In another life, had I not become a user experience expert, I would almost certainly have donned the mantle of therapist, specifically couples therapist. I’ve always had a profound interest in human beings and the different ways we behave. I like learning about how the conscious and unconscious minds intersect with the environment to influence people’s actions and interactions.
The number one thing you’ll find in any relationship, whether it be romantic, platonic or familial, is feelings. And the thing I’m most intrigued by is how these feelings can be an equal source of happiness and misery, within a single relationship.
The undisputed expert on the subject of couples therapy is celebrity therapist Esther Perel. In one of her books she says, “Love is a vessel that contains both security and adventure, and commitment offers one of the great luxuries of life: time. Marriage is not the end of romance, it is the beginning.”
As a customer experience expert at Adviso, I like to think of myself as a couples therapist for my clients and their customers. I make sure they have a healthy, long-lasting relationship in spite of the hyper-competitive environment they exist in, the constant changes happening in the digital ecosystem and the technological advances that can throw things into confusion.
It all starts with a first consultation to get to know the client, their products or services, their customers and their industry. Our goal is to understand the problems and challenges they face – whether it be related to business, technology or people. Once we’ve figured it out, the next step is to look at their existing digital ecosystem (when necessary), in order to establish what needs and goals ultimately need to be met.
Much like a therapist with a patient, a customer experience expert needs to listen to their client, and pay attention to the broader context that client exists in. This exercise allows us to make a diagnosis and put together a picture of the state of the relationship to identify what’s gone wrong with the way the client is communicating, and what needs to be improved. Different methods, quantitative and qualitative, are used to extract data and determine how to turn it into actionable insights.
Next comes the counseling stage. What, in the end, is wrong with our couple, doctor? Do they need to start over from square one? Or do they just need to get better at listening and communicating? Recommendations on digital development strategies will often lay out the steps to take.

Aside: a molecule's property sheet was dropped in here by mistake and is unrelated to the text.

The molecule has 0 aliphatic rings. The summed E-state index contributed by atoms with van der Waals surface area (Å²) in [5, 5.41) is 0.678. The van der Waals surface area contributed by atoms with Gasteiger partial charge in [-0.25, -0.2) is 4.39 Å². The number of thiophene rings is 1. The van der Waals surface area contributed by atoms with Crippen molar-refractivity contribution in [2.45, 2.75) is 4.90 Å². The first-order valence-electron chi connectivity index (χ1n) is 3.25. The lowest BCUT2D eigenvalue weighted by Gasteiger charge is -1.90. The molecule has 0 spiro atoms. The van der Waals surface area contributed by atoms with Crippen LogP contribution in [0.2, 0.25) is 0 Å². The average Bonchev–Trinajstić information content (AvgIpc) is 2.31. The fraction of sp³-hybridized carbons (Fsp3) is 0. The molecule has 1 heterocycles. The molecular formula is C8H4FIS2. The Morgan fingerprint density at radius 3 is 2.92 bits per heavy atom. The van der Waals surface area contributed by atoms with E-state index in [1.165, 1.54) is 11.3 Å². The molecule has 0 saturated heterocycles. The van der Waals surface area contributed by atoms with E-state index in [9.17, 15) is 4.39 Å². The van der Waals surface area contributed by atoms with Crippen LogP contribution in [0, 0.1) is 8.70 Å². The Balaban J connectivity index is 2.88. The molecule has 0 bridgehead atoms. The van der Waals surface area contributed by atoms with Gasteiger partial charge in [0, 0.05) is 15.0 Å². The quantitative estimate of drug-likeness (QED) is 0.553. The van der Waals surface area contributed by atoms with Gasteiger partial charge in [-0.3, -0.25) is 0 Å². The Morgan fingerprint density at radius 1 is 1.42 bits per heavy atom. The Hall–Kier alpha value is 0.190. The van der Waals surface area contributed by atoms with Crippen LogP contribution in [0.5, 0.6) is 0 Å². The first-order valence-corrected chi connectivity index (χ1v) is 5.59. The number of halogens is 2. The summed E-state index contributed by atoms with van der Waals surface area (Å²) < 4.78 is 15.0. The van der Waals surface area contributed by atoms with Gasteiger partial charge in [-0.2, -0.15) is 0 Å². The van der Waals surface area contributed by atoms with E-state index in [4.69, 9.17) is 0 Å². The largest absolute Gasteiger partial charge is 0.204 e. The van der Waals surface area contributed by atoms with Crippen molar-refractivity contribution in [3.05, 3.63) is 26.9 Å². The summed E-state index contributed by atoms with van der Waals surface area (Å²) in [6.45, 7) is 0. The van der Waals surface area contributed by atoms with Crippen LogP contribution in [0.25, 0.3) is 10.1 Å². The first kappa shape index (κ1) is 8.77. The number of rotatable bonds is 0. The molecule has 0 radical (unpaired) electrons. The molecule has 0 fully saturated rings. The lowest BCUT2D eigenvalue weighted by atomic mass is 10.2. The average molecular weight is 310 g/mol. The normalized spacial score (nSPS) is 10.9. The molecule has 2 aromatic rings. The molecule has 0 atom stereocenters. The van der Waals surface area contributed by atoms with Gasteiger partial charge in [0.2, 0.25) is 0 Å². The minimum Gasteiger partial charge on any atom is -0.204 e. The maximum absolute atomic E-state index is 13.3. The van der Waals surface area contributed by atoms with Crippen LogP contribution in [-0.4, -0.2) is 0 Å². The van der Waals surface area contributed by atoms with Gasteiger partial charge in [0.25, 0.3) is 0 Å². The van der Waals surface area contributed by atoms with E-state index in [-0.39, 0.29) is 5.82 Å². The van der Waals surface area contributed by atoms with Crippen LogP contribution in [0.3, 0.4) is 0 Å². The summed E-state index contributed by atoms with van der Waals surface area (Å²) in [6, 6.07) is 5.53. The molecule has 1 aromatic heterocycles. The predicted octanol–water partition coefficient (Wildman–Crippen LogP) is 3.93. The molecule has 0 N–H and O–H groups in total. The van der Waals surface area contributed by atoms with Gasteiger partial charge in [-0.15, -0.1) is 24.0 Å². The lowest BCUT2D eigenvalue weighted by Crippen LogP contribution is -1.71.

You’ve let things go, you don’t really listen to each other anymore, you’ve forgotten who you are – in short, time has passed, and your platform for shared communication has become obsolete. You therefore need to relearn how to get to know each other, and rebuild a new platform that works better.
To do this, you first need to try to understand what it is that isn’t working with the way you communicate. I like to say that we put on our lab coats to get to the bottom of what’s not working, we run a few scans using tools like Hotjar to see where the problem lies, and we use cognitive behaviour therapy to analyse your communications.
Unlike human beings, companies need to maintain relationships with multiple types of consumers. In a sense, they are in a polyamorous relationship. It is therefore essential to define your personas, understand the customer journey of each and adapt your communications based on what you learn. It’s what we call “embarking on user research,” and it’s a crucial and useful step for all your marketing efforts.
So, now that you know what’s broken and have a better understanding of who your audience is and how to talk to them, what’s next?
It’s time for the therapist to help their client conceptualize their new communications platform, ensuring that it will be sustainable over the long term, meaning that it respects best practices and responds to users’ needs. And it’s not just about design! A new platform, even if it follows the current design trends, still needs to be able to live in your ecosystem and be used as a tool to achieve the goals set by the company. That’s why support is often the key to a successful redesign – it allows you to stay the course as you implement the strategies that you’ve determined really are aligned with the company’s priorities.
A second reason to see a couples therapist is a desire to keep your existing relationship healthy, from a preventative perspective. In the language of digital, we call this relationship marketing and marketing automation.
Don’t focus all your attention on big occasions like birthdays, Christmas or Valentine’s Day. Everyday actions, regular outings and little personal gestures are the things that nourish and prolong your relationship.
Good relationship marketing and automation will also allow you to prevent your customers from cheating, one of the most common consequences of a neglected relationship. Just like in a romantic relationship, communication and listening skills are the keys to success.
Relationship problems will always exist. I’ve said it before and I’ll say it again: listening and communicating can help prevent you from needing to one day start over again from scratch.
In a corporate context, this means staying attentive to all your different user groups, and testing various communications approaches before finally implementing the one that works best. By continually optimizing your communication techniques, you can ensure your company has a long life and loyal customers.
In short, there’s no miracle recipe, any more than there is one for the perfect romantic relationship. The most important thing is to build a solid base from which to improve and perfect your customer relationships, while staying constantly aware of your environment. And it’s totally normal if, sometimes, you have to go back to the drawing board for certain parts of the relationship.